Lessons from a Job Search

Note: I didn’t really want to write this article, but am doing so at others’ urging hoping it’ll give other job hunters some hope, some insights, or at least a laugh.

There’s an idea held by many that the more experienced you are, the more accomplished you are, the better your network, the easier it is to find a job. I’m here to debunk this. I have 20+ years of experience, 10+ years in design management, a master’s degree in design from a great school, a seemingly good reputation, and my last role was at a high-profile company. Still, I was ghosted, given take-home design exercises, was told job offers were coming that never materialized, given “personality quizzes” that I apparently didn’t pass, and suffered the same sorts of indignities during my exhaustive search for a new role.

For about eight months, I hunted for a job. Unlike the last time I was out of work, I had no trouble landing interviews. Some weeks, I was doing interviews every day, multiple times a day, for several different companies. Three months into my search, I even stopped applying for jobs because I was sure one of the five companies I was in final talks with would come through. Spoiler: none of them did, and I looked for another five months. Lesson #1: Always Be Applying.

I applied for a Design Director job where they asked me what programming languages I could code in. I said in the (unskippable) form field: You don’t want me doing any production code. I never heard from them.

By my estimation, I applied for over 60 jobs. I heard back from about 40 of those. I made it to the “present your portfolio” stage with over 20 of them. I finally got job offers from two places. While it shouldn’t be, the job market is a numbers game.

Email: “We have decided to consider other applicants who are more closely aligned with the basic qualifications required for this role.” Basic qualifications? That’s cold. (Needless to say, my qualifications far exceeded what was in the job listing.)

My network wasn’t much help. Sure, some people fed me leads (thank you), but when it came to actually landing jobs, I didn’t get any offers from companies where my friends and colleagues were at the company. Yep, even when they were the hiring manager for the role I was applying for. Lesson #2: Your network will only get you so far.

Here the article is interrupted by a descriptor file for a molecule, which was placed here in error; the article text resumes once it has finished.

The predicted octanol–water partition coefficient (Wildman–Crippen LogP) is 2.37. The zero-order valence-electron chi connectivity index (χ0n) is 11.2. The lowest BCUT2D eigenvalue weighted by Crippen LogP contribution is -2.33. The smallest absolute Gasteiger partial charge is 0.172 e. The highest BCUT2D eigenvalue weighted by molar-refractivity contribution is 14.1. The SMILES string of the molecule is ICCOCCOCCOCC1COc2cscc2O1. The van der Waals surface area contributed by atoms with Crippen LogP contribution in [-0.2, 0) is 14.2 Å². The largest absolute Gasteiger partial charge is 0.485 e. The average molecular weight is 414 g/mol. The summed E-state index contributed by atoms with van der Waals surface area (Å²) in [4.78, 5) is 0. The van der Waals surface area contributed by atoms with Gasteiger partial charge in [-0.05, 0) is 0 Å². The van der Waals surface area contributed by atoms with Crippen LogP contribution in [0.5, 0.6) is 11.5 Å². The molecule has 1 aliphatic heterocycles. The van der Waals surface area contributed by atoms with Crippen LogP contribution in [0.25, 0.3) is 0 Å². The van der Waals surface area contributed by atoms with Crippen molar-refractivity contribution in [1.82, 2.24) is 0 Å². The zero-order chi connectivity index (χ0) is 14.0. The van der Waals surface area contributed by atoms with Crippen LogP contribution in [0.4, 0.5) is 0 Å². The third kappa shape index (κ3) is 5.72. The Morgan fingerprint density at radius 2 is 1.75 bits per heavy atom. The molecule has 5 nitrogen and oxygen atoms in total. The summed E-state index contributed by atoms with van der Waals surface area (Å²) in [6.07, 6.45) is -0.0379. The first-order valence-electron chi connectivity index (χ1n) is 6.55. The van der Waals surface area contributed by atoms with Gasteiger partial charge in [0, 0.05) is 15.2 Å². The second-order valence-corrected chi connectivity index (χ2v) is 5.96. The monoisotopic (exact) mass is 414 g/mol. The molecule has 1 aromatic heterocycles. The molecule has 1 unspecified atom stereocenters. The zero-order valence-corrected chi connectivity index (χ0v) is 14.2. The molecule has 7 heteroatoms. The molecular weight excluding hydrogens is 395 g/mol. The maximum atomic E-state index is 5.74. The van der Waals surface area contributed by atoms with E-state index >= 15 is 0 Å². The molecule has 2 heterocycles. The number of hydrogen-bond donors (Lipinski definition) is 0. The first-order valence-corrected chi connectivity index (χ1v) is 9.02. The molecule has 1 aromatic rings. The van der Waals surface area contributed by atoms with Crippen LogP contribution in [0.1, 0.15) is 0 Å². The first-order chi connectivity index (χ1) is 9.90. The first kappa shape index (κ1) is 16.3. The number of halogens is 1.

I was told by a startup in the middle of the second interview that they’d want me in the office three days a week. Reminder: this was during Covid.

Lesson #3: Ageism in tech is real. I really didn’t want to believe this, but it’s hard to not think that had I been 10 years or more younger, I would have easily landed some of these jobs. I’d get to the very last round and some mysterious qualification would appear or I’d just get a No. Sometimes this was after the first time they would see me on video. Some experience: great. A lot of experience: not great. And this was after I had, several years before, done all the tricks we people over 40 do, like lopping off 10 years of work and college graduation dates from our resumes and LinkedIn.

Me: Do you have any reservations about hiring me for this role?
Them: No! You seem like a great fit.
[One week later]
Them: After much consideration…

Considering the people I was talking to were mostly designers, I found Lesson #4 hard to comprehend but here it is: Unless the work in your portfolio is closely related to the work their company does, they will have trouble extrapolating it to their domain. You need to do this work (if you can) for them. Draw paralells (e.g. “This complexity I dealt with in this project is probably similar to the kind of complexity I would deal with at your company.”). The role you’re most likely to get is the role they can easily see you in. Make it easy for them. Connect the dots. When I didn’t do this, I didn’t get the job. Even for jobs I was deeply qualified for.

Job Listing: 4+ years of managerial experience
My Experience: 10 years as a manager
Recruiter: “We ultimately decided to go with others who had more extensive managerial experience.”

Lesson #5: Don’t expect much feedback. I was fortunate that some people I interviewed with gave me some feedback about why I didn’t get the job. Those people: classy. But I interviewed for jobs where I had extensive conversations and portfolio reviews going up to founders/C-level executives and got back a form letter. Not classy. Or, even better, was ghosted.

Lesson #6: This shit takes time. My last two job searches have each taken over six months to do. And this is during the time when design jobs are booming. Expect your job search to take 150% more time than you think it will.

Some portfolio tips I learned the hard way

▪️ Cut to the chase. Your intro of yourself should take no more than five minutes.
▪️ Animations and movies > static images. Everyone likes moving things. Makes your presentation more interesting to see things in action.
▪️ Show a summary slide for each project. How long it took, what was your role, what was the goal.
▪️ What were the problems you were trying to solve and the context for the project. Tell a story, help the audience understand. What didn’t you know when you started the project.
▪️ Show results. How did your work move the needle?

Good luck out there, job seekers. My next post will be more cheerful, when I talk about the role I got and why I’m excited about it.

Designer. Product Leader. Author.